When feeling threatened Aplysia dactylomela will elicit a quick downward movement of its parapodia over its back. It may also release foul fluids from both the opaline gland and the purple dye cavity.
The idea that Aplysia dactylomela releases ink and opaline in defensive situations is widely held. Much of this ascription is based on electroneurophysiological studies. However, further studies were unable to confirm that inking was due to interaction with a predator. (Barnes, 1963; Tobach, Zaferes, and Migenis-Lopez, 1989; Wilbur and Yonge, 1966)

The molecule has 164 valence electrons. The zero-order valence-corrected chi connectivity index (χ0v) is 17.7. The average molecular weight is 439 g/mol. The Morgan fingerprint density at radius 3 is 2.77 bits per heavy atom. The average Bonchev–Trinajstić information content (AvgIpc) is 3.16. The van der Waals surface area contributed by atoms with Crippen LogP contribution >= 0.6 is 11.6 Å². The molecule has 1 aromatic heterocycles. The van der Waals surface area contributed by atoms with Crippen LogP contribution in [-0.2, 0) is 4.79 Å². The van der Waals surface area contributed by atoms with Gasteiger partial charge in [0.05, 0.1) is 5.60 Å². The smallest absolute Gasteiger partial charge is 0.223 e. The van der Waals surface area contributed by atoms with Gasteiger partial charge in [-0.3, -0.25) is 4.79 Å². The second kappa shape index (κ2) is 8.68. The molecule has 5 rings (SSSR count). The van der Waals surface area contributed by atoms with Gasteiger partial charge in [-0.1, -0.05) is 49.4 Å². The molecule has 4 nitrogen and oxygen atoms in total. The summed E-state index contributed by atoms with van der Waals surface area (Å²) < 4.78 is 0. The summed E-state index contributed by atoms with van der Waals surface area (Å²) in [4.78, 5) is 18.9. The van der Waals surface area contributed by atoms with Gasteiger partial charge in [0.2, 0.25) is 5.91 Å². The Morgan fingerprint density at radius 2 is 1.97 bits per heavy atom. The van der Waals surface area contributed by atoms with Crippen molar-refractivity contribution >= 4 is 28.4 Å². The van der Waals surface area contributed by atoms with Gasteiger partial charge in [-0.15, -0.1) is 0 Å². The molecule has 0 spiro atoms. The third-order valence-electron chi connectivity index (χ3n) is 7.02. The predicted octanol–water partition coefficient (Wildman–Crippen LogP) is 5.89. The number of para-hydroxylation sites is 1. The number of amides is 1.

- Barnes, R. 1963. Invertebrate Zoology. Philadelphia/London: W.B. Saunders Company.
- Tobach, E., A. Zaferes, L. Migenis-Lopez. 1989. Aplysia ink and opaline: exploration of their relation to predation. Bulletin of Marine Science, 45: 664-670.
- Wilbur, K., C. Yonge. 1966. Physiology of Mollusca: Volume 2. New York: Academic Press.